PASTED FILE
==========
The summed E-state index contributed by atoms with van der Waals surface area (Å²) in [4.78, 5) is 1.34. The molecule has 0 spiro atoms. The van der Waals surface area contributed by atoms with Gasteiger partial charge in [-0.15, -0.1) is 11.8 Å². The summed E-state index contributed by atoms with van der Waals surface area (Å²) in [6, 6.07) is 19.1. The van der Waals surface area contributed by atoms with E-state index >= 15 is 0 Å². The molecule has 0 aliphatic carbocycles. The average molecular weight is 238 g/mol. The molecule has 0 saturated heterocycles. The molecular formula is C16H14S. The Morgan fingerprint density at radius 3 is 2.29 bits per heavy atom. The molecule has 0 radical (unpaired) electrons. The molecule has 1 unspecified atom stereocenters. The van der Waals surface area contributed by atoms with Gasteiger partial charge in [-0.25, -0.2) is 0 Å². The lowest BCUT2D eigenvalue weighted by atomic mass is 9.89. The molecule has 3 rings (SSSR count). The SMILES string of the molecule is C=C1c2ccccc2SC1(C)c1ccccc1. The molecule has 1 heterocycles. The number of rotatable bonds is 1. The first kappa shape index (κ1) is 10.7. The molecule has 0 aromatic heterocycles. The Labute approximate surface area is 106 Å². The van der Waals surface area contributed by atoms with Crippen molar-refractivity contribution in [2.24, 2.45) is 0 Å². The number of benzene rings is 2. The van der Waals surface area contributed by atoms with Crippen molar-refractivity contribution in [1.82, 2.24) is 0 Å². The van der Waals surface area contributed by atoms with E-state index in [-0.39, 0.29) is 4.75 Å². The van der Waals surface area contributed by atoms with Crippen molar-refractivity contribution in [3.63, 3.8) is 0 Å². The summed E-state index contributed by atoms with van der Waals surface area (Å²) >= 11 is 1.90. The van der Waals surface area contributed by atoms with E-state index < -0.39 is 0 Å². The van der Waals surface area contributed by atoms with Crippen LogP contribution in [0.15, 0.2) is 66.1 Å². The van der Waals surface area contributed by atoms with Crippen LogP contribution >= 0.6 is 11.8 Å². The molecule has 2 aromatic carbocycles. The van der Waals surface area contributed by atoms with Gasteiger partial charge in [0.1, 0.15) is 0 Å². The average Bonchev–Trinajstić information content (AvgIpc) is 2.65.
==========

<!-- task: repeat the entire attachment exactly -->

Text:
The summed E-state index contributed by atoms with van der Waals surface area (Å²) in [4.78, 5) is 1.34. The molecule has 0 spiro atoms. The van der Waals surface area contributed by atoms with Gasteiger partial charge in [-0.15, -0.1) is 11.8 Å². The summed E-state index contributed by atoms with van der Waals surface area (Å²) in [6, 6.07) is 19.1. The van der Waals surface area contributed by atoms with E-state index >= 15 is 0 Å². The molecule has 0 aliphatic carbocycles. The average molecular weight is 238 g/mol. The molecule has 0 saturated heterocycles. The molecular formula is C16H14S. The Morgan fingerprint density at radius 3 is 2.29 bits per heavy atom. The molecule has 0 radical (unpaired) electrons. The molecule has 1 unspecified atom stereocenters. The van der Waals surface area contributed by atoms with Gasteiger partial charge in [-0.25, -0.2) is 0 Å². The lowest BCUT2D eigenvalue weighted by atomic mass is 9.89. The molecule has 3 rings (SSSR count). The SMILES string of the molecule is C=C1c2ccccc2SC1(C)c1ccccc1. The molecule has 1 heterocycles. The number of rotatable bonds is 1. The first kappa shape index (κ1) is 10.7. The molecule has 0 aromatic heterocycles. The Labute approximate surface area is 106 Å². The van der Waals surface area contributed by atoms with Crippen molar-refractivity contribution in [2.24, 2.45) is 0 Å². The number of benzene rings is 2. The van der Waals surface area contributed by atoms with Crippen molar-refractivity contribution in [1.82, 2.24) is 0 Å². The van der Waals surface area contributed by atoms with E-state index in [-0.39, 0.29) is 4.75 Å². The van der Waals surface area contributed by atoms with Crippen molar-refractivity contribution in [3.63, 3.8) is 0 Å². The summed E-state index contributed by atoms with van der Waals surface area (Å²) >= 11 is 1.90. The van der Waals surface area contributed by atoms with E-state index < -0.39 is 0 Å². The van der Waals surface area contributed by atoms with Crippen LogP contribution in [0.15, 0.2) is 66.1 Å². The van der Waals surface area contributed by atoms with Crippen LogP contribution >= 0.6 is 11.8 Å². The molecule has 2 aromatic carbocycles. The van der Waals surface area contributed by atoms with Gasteiger partial charge in [0.1, 0.15) is 0 Å². The average Bonchev–Trinajstić information content (AvgIpc) is 2.65.